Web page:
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2nd Annual March For Truth and Reconciliation in Ingersoll

Ingersoll's 2nd Annual March For Truth and Reconciliation Facebook page

This year's March For Truth and Reconciliation will be less marching and more learning.

OXFORD - The National Day for Truth and Reconciliation is almost here, and Ingersoll and area Indigenous Solidarity & Awareness Network (IISAN) is hosting their second annual march.

IISAN and The March For Truth and Reconciliation were both created last year. They each exist to bring awareness to the truth and actively work towards recollection to prevent public misconceptions and promote positive healing between Indigenous and non-indigenous people of South-Western Ontario.

According to Patricia Marshall, a Cooperative Organizer at IISAN, last year's event was more of a public demonstration. This year, with the feedback from the community, will be less marching and more learning.

"It's more of an introspective event. This is about truth before reconciliation and that means understanding what has happened, what is happening and all of us working together so that way we're being a cooperative organization." 

The march starts at 5:30 p.m. at Yvonne Mott Memorial Park and will end at the Ingersoll Creative Arts Centre located at Victoria Park. Marshall says four vendors have been set up so far and they will be at both venues at the beginning and end of the march.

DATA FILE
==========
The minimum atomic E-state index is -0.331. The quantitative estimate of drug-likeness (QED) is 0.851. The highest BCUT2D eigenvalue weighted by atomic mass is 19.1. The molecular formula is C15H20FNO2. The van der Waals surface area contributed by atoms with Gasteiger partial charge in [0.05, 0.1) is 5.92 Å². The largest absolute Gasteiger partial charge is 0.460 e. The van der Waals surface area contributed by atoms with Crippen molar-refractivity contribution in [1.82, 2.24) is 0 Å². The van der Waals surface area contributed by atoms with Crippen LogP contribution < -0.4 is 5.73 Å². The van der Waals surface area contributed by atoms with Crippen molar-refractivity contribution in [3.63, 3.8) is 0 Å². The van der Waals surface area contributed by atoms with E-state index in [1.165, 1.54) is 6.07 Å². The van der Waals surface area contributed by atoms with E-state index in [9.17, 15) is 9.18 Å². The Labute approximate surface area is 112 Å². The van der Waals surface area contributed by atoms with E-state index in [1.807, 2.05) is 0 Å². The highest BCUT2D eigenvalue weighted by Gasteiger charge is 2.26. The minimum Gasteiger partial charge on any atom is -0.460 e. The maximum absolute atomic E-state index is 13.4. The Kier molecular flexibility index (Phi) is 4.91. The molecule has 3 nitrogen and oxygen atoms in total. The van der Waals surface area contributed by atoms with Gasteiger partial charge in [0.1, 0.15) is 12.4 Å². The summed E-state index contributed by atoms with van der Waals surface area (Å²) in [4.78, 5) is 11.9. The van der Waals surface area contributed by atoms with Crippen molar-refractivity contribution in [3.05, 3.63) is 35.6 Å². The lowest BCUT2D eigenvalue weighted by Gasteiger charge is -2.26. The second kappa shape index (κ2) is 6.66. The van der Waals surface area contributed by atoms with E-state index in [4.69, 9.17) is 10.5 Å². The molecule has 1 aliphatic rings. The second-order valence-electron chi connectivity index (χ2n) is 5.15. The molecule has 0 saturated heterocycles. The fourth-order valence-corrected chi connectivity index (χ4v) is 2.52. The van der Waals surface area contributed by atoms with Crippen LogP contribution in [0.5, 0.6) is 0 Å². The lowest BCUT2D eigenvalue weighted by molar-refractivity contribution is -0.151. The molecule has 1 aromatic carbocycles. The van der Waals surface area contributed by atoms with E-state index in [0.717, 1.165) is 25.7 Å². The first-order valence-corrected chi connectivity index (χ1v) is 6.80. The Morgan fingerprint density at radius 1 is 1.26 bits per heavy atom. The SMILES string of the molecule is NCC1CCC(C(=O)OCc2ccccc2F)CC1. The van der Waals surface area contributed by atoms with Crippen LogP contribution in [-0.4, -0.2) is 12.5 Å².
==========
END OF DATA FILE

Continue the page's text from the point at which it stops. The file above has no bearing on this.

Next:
Marshall also wanted to stress the educational purpose of the march and that the issue is more local than most realize.

"A lot of people think that this isn't a local issue. However, Oxford County is located between two of the oldest residential schools in Canada, one being in Brantford, and the other in St. Thomas. Both of them were long-operating schools. There will be a lot more information on that at the event, so I truly hope that people will come out to learn and open their hearts and their minds towards everything that has happened and is still happening."

The event is focusing on raising money and awareness for the Every Child Matters movement, the National Inquiry into Missing and Murdered Indigenous Women and Girls, as well as clean water for Indigenous communities.

There's no sign-up for the march, although if you would like to get involved with IISAN, you can send a message to the organization directly, and they will set up a meeting.

For more information about the event, you can visit their Facebook page.

Also, for National Day for Truth of Reconciliation in Canada and Orange Shirt Day, Heart FM and other radio stations across the country are partnering with the Gord Downie & Chanie Wenjack Fund for "A Day to Listen 2022." From 6:00 a.m. until 6:00 p.m., we will be playing special programming, highlighting Indigenous voices and stories. The overall theme will be "Messages of Hope" and it will center around four key areas; Cultural Reclamation, Language Resurgence, Art Practice, and Land-Based Learning Narratives. You can find more information online here.

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